To improve the evidence base and applicability of results from drug trials to women
Discussions focused on identifying the critical issues that are required to develop recommendations toward improving the evidence base and applicability of drug trial results to women. It was recognized that to achieve success would require stakeholder engagement from the pharmaceutical industry and international drug regulatory bodies to improve the way drug trials are conducted. Women also need to be educated on how to inquire about their prescribed medications.
Participants at the inaugural meeting:
Members identified several action items that would lead to achievement of the goals:
1) Provide an economic argument for industry and regulatory stakeholders to increase attention to sex and gender as variables during drug development.
2) Delineate the current status of processes and procedures used by regulatory agencies in Canada (Health Canada), the US, and Europe (the EMA) for integrating women in drug development. For example, determining how sex and gender are considered in guidance documents produced by the International Conference on Harmonization, determining if there are gaps in appropriate guidance, implementation or both?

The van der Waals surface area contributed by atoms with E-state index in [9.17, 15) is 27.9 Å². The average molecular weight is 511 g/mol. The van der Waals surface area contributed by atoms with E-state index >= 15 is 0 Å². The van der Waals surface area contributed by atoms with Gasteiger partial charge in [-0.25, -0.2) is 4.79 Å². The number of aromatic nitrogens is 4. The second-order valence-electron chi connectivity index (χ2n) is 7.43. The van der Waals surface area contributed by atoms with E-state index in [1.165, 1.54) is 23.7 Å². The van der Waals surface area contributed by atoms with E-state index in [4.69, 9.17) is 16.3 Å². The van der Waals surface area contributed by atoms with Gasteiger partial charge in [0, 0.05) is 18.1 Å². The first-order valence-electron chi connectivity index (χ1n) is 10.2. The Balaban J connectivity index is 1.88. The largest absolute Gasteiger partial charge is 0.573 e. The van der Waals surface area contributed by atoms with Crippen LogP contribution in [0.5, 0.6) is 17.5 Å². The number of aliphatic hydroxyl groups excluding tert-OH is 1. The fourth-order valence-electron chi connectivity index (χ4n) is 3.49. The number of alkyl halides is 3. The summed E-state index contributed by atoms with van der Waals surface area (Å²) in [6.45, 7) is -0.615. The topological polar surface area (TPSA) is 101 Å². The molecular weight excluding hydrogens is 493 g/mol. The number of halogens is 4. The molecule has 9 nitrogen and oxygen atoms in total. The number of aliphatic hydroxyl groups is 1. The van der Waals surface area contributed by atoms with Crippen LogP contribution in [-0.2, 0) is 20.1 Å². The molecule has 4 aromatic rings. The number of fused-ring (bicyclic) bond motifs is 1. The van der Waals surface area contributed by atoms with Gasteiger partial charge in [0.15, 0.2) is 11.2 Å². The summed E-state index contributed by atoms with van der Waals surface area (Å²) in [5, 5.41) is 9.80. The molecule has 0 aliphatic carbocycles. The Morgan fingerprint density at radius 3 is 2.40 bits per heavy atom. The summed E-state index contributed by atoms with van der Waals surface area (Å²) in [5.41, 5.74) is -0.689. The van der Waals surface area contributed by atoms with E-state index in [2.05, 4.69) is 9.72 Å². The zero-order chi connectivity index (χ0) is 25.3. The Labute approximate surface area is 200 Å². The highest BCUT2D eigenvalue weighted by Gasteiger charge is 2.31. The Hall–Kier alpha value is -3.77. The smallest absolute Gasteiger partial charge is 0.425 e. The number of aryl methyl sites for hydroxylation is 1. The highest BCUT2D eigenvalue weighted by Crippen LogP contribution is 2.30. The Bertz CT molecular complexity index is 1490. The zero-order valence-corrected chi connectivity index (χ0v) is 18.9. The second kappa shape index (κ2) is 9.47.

3) Draft a document to identify specific goals for the initiative and/or an academic consensus statement(s) for publication over the next five years.
4) Engage scientific journal editors in the accountability process for reporting and publishing sex-disaggregated data from preclinical and clinical trials.
5) Organize a regular schedule of meetings to make progress on this file.
Members recognized that specific goals needed to be identified to improve the evidence base around the efficacy, safety and tolerability of drugs in women. These goals might include: 1) ensuring that female cells and experimental animals and women are appropriately represented in preclinical and clinical research, respectively; 2) increasing sex-by-age reporting and transparency in reporting of results from drug trials; 3) putting in place a systematic and effective post-marketing surveillance program to study adverse drug reactions in women in the real world setting; 4) ensuring that a credible agency recommends which drugs are safe and effective in women at any given time.
By skype : Karolina Kublickiene, Paula Rochon Regrets : Flavia Franconi, Ineke Klinge
Matera-Group 3rd Meeting in Berlin, Charite´-Universitätsmedizin Berlin, Institut für Geschlechterforschung in der Medizin.